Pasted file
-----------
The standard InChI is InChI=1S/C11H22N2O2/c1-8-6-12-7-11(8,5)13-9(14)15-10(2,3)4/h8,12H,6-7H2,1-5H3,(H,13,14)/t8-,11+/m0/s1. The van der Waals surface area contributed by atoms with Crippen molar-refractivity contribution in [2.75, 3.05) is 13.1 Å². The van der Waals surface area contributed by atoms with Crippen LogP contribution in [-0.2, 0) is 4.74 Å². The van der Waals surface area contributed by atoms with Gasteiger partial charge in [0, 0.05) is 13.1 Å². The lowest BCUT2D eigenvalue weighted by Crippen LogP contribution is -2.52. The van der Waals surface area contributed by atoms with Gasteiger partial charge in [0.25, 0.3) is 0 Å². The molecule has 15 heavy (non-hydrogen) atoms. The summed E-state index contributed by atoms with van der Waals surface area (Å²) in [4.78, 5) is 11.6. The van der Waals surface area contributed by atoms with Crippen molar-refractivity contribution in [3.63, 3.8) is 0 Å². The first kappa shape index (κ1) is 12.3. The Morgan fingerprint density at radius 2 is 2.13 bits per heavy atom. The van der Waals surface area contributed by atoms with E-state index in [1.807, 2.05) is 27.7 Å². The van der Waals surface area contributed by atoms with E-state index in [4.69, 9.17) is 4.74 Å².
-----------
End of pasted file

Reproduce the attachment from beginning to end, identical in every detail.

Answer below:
The standard InChI is InChI=1S/C11H22N2O2/c1-8-6-12-7-11(8,5)13-9(14)15-10(2,3)4/h8,12H,6-7H2,1-5H3,(H,13,14)/t8-,11+/m0/s1. The van der Waals surface area contributed by atoms with Crippen molar-refractivity contribution in [2.75, 3.05) is 13.1 Å². The van der Waals surface area contributed by atoms with Crippen LogP contribution in [-0.2, 0) is 4.74 Å². The van der Waals surface area contributed by atoms with Gasteiger partial charge in [0, 0.05) is 13.1 Å². The lowest BCUT2D eigenvalue weighted by Crippen LogP contribution is -2.52. The van der Waals surface area contributed by atoms with Gasteiger partial charge in [0.25, 0.3) is 0 Å². The molecule has 15 heavy (non-hydrogen) atoms. The summed E-state index contributed by atoms with van der Waals surface area (Å²) in [4.78, 5) is 11.6. The van der Waals surface area contributed by atoms with Crippen molar-refractivity contribution in [3.63, 3.8) is 0 Å². The first kappa shape index (κ1) is 12.3. The Morgan fingerprint density at radius 2 is 2.13 bits per heavy atom. The van der Waals surface area contributed by atoms with E-state index in [1.807, 2.05) is 27.7 Å². The van der Waals surface area contributed by atoms with E-state index in [4.69, 9.17) is 4.74 Å².